Glucose-6-phosphate dehydrogenase (G6PD), an X-linked hereditary deficiency, is the most common of all clinically significant enzyme defects. While many drugs are responsible for haemolytic anaemia in G6PD-deficient patients, acetaminophen's imputability is still under debate, although an overdose of this drug can provoke acute haemolytic events. We report a case of a Philipino child carrying the G6PD-Vanua Lava mutation with acute haemolytic crisis related to infection in progress and acetaminophen's administration. Fever and concomitant infection, through an increment of erythrocyte glutathione depletion, sensitized the infant to the haemolytic event. In this condition, acetaminophen (or paracetamol [PCM]) was capable of inducing a haemolytic crisis in our G6PD-deficient patient although administered under standard conditions. PCM seems to have induced the haemolytic event, probably by the alteration of its catabolism due to dehydration and fever. The enzymatic G6PD instability associated to the presence of the G6PD-Vanua Lava mutation could have led to an increment of red blood cells' sensitivity to lysis; hence, it is possible that PCM toxicity may also be due to the presence of this particular mutation. Finally, we propose a new biochemical classification of this G6PD variant.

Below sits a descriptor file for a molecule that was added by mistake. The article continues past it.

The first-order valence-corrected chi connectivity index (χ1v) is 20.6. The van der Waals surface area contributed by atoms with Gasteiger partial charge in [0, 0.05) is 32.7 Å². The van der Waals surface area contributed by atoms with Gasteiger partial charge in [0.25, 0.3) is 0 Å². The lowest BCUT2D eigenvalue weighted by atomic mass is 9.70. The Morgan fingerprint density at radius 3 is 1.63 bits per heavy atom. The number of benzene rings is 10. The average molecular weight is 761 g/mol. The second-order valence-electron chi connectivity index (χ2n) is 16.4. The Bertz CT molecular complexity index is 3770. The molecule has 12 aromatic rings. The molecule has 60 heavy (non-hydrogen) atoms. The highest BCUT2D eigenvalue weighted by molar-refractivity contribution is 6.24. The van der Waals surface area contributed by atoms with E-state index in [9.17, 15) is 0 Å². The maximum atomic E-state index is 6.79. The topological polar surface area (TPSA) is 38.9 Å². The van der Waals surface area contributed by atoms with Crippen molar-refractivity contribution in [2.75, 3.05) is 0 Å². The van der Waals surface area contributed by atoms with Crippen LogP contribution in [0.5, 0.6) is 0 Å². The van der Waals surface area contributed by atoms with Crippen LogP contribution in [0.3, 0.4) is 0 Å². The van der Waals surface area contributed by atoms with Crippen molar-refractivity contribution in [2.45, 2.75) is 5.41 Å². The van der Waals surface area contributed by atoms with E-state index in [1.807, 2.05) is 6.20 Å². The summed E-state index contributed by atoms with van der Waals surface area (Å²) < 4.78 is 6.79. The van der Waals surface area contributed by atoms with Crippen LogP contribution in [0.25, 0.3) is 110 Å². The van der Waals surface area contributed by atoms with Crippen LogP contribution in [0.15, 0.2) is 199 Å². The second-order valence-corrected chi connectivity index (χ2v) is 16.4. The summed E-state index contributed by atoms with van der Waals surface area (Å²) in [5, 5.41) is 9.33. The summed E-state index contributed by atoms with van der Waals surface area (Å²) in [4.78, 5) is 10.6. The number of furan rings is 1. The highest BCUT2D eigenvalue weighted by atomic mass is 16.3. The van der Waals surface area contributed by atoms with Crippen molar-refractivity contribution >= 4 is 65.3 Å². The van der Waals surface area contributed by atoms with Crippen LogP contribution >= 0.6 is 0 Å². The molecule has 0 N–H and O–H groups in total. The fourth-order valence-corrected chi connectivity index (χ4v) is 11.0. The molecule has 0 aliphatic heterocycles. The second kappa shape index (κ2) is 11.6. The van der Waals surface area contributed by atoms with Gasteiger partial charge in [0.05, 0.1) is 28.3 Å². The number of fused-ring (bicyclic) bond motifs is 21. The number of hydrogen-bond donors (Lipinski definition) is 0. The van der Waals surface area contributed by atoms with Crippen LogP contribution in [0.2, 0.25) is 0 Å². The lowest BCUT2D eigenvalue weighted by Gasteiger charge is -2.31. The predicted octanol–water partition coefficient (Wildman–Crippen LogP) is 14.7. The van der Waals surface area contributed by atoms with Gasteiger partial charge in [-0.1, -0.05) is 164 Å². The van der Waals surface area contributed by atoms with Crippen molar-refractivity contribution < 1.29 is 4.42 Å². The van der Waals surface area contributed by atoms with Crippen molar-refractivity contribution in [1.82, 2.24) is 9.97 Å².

|Numero di pagine||4|
|Rivista||Annals of Clinical Biochemistry|
|Stato di pubblicazione||Pubblicato - 2011|
- GLUCOSE-6-PHOSPHATE-DEHYDROGENASE DEFICIENCY